At a considerably less rarefied level of D.C.-area society, I can recall the protracted but always good-natured jousting between my parents and our Republicans neighbors south of Alexandria when I was growing up. In a catty attack on Ms. Quinn, New York Magazine made fun of her comments about a buffet table incident in the 1950s when “Senator Strom Thurmond, grinning from ear to ear, had one hand on my behind and and other on my mother’s.” I didn’t know Sen. Thurmond, but Harry S. Dent, Sr., his aide and architect of the notorious Southern Strategy, which taints so much of the GOP even today, lived almost next door. The Dents and like-minded people were always neighborly toward us and we toward them despite our fervent loathing of segregation, whether or not it was passed off as "states' rights"; and in the end, our side prevailed in the U.S., with Thurmond at least mitigating his destructive stridency, lest the political world leave him behind. He even hired some African-American staffers and voted for a holiday honoring Dr. Martin Luther King. But here’s the real lesson. Both sides had believed they could educate the other one out of its wrongheadedness. Conservatives learned from liberals, and vice versa.
Today, alas, political strategy all too frequently is not to outeducate but rather to outbully and outspend, with bought think tanks taking the place of thinking. In the old Georgetown, the dinner chatter was a chance to educate while compartmentalizing—while separating the issues from the people, and one issue from the other. No perfection back then, no nirvana! But right-wing billionaires and other special-interest extremists did not so easily dominate the national agenda. Norquistian fanatics on a particular issue could not dictate to an entire party (the one with three letters in its nickname) and reduce the need for the Georgetown kind. That is what Sally Quinn, her haughty side notwithstanding, fathoms endlessly better than do so many of her critics.
And a few related thoughts…
Out of fairness to Ms. Quinn, a stranger to me, as I have emphasized with the honorific, I’ll ping @sallyquinndc to see if she wants to weigh with in her own thoughts, especially about the headline over her essay. I would love to know the full story of the headline’s origins. “If the Post had run a more restrained headline or at least hadn’t used your name there,” I’d ask her as well, “do you think so many haters would have ganged up on you for yet another bashing?”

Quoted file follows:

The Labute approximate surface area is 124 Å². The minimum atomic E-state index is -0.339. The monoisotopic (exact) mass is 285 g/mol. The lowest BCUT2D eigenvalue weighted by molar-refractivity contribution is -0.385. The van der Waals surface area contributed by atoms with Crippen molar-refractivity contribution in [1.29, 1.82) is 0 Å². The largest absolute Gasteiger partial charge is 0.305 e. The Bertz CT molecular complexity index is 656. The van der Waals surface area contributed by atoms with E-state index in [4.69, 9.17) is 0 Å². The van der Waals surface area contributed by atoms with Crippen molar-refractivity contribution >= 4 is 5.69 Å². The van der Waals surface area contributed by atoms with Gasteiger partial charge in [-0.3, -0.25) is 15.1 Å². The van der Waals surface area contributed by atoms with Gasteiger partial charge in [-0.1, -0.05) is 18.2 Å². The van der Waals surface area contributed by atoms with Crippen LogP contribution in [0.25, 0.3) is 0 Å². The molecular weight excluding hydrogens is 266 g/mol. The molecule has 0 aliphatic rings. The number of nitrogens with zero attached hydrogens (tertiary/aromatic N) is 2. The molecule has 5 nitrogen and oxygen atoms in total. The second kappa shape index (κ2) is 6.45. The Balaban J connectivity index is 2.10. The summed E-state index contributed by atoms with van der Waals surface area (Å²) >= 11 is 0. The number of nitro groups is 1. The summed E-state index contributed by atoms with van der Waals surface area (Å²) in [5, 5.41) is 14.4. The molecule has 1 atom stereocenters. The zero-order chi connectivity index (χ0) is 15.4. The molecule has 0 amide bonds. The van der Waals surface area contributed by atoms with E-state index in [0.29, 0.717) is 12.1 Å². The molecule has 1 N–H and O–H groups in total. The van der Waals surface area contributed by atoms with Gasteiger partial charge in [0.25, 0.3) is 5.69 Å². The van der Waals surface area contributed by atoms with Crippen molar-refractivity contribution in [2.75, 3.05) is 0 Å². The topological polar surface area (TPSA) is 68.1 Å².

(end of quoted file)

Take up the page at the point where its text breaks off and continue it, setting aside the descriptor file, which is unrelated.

The pro-Quinn faction, of course, might also see major positives here. If Ms. Quinn is already dead, why do so many of her enemies still care about her opinions? Meanwhile the Post Web crew must be grateful to Gawker and the like for the resultant hit count. The headline, at least as I’m seeing it on the Web, is pure catnip for search engines. A lesson from the latest Quinn controversy, whether or not the headline in the end flattered Ms. Quinn? Definitely. If the Post wants to maximize profits for its shareholders, the paper should expand, not shrink, her writing duties—her flaws notwithstanding—and favor her with attentive editing so she comes across as less guillotine-worthy to her enemies. She’ll still find plenty of other ways to provoke them while jacking up Web traffic. How many Posties enjoy the same name recognition? With luck, she can even mentor a few more like her, albeit with the haughtiness quotient dialed back; Katharine Weymouth’s editors could do worse than to restore the old color and excitement from the Bradlee era. With the Post local coverage so lacking—I blame the miserliness of the Post business side, not the actual reporters—I spend a lot more time reading the New York Times than the paper across the river from me. More Quinn and the like, mixed with in-depth hyperlocal coverage of plebes and nonplebes alike, might restore my enthusiasm. Back in the Bradlee days she was a Web personality before the Net even existed; and it would be folly not to bring her back to the very center of limelight.
In fact, I would suggest that, with the encouragement of Sally Quinn’s employer, but most definitely without any proposed $250,000 charges or other contemplated transactions of the ilk that sullied the Post a few years back, Ms. Quinn resume her bipartisan salons within the limits of time and energy (in photos at least, she has held up well for someone who will celebrate her 71st birthday on July 1). Just turn Ms. Quinn loose and let her socialize for the love of it, not for commerce, unless you count good fodder for Style. But would Power People come? Well, surely not every politician is out to ostracize Ms. Quinn; besides, what better way for conservative Republicans from moderate districts to show open-mindedness than to drink and dine with her? Mix those guests with the standard Democratic suspects, and perhaps D.C. can become just a tad less hate-ridden and dysfunctional and save a few jobs in Muskogee.
By David H. Rothman, a writer and D.C. -area native